Cameron Peters/News Next week, light poles at the intersection of South Main Street and Gambier Street will be removed, turning the intersection into a four-way stop. The intersection will remain a four-way stop until new light poles are installed, which could be at the end of December.

Cameron Peters/Mount Vernon News

Next week, light poles at the intersection of South Main Street and Gambier Street will be removed, turning the intersection into a four-way stop. The intersection will remain a four-way stop until new light poles are installed, which could be at the end of December. Request this photo

 

MOUNT VERNON — The intersection of South Main and Gambier will go to a four-way stop next week as prep work for new traffic signal mast arms begins.

Mount Vernon Street Superintendent Tom Hinkle said Friday that the light signals will be taken down and stop signs put in by mid-week. The intersection could remain a 4-way stop until the end of the year.

The intersection is having new light poles and mast arms installed. The new poles are expected to come in the third, or possibly fourth, week of December.

Before the poles can go up, however, the old ones have to be removed, new electrical work completed and new concrete foundations poured for each pole. One of the four foundations has already been poured.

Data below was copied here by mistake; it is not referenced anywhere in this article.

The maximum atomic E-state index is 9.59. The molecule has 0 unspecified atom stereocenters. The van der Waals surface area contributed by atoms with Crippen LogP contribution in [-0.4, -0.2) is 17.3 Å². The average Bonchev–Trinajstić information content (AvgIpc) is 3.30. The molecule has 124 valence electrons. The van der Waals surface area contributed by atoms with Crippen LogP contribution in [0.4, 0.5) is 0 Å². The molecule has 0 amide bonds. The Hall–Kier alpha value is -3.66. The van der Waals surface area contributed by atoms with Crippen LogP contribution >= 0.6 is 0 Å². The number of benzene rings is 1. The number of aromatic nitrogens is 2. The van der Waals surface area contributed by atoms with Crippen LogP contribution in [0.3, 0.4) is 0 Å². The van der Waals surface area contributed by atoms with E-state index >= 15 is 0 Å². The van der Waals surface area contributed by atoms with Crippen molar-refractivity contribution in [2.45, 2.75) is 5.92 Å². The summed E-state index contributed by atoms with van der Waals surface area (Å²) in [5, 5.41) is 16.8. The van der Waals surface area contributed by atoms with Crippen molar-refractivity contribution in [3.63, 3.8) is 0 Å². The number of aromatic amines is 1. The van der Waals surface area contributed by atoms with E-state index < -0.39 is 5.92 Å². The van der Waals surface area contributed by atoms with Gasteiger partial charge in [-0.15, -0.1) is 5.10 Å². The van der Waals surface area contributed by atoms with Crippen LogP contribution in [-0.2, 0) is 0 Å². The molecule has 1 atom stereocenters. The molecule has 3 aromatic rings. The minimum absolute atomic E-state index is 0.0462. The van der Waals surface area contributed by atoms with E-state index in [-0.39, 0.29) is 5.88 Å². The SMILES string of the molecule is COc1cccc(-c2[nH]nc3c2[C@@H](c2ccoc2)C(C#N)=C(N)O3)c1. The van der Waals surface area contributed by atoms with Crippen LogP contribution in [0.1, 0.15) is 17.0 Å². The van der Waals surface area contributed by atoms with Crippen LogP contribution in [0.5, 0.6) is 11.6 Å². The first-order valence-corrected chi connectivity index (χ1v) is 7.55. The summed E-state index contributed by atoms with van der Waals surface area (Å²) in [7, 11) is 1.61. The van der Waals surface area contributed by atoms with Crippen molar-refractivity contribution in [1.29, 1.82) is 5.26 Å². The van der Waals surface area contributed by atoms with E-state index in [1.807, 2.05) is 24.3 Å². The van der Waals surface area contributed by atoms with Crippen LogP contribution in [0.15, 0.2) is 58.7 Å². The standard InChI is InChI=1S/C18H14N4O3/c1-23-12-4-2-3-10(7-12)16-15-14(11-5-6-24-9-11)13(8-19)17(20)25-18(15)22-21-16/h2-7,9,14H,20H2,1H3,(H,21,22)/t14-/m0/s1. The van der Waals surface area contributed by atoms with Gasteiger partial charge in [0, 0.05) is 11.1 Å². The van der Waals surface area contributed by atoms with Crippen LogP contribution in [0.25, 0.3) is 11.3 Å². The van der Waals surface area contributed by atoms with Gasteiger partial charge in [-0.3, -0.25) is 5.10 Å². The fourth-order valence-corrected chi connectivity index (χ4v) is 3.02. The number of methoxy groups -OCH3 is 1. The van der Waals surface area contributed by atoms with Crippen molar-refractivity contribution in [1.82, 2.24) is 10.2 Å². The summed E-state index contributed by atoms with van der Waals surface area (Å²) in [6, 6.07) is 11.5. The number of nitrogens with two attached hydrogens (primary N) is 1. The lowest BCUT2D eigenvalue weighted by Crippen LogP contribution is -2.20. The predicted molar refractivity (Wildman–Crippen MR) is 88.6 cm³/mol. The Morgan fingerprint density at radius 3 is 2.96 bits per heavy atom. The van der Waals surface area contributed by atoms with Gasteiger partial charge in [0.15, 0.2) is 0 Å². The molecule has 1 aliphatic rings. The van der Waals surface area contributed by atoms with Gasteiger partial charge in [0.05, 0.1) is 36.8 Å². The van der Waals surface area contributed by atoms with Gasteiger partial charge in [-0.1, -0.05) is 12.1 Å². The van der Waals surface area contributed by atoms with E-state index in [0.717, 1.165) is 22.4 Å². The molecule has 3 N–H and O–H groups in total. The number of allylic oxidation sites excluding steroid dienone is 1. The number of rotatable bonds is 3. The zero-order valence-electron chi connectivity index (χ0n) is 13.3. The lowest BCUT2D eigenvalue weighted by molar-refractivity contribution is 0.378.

The poles will be set back farther off the roadway than the current poles.

Hinkle and City Engineer Brian Ball said the city looked at stringing up temporary lights but it is not feasible. Ball said the lights would have to be anchored to buildings within the intersection.

Joshua Morrison/News City crews were back collecting leaves after a Tuesday snowfall. The city leaf trucks had to be converted back to plows and salt spreaders ahead of schedule with the early snowfall. Residents are reminded to rake leaves to the tree lawn, but not into the streets.

Joshua Morrison/Mount Vernon News

City crews were back collecting leaves after a Tuesday snowfall. The city leaf trucks had to be converted back to plows and salt spreaders ahead of schedule with the early snowfall. Residents are reminded to rake leaves to the tree lawn, but not into the streets. Request this photo

 

The street department converted from leaf pick-up to snow removal and back again after snow and ice that fell Monday night. Hinkle said four workers came in Monday to remove the leaf pick-up equipment from three city trucks and installed salt boxes. They started at 8 p.m. and were on the road by 10 p.m., Hinkle said.

Crews came back in Tuesday morning for snow removal, then converted the trucks back to leaf collection.

Hinkle said the city has completed its first pass for leaf collection and will hit all streets at least once more. To date, the city has collected 168 loads of leaves.

Engineer

Ball reported that the city has been going back over manholes from past paving projects to straighten them up.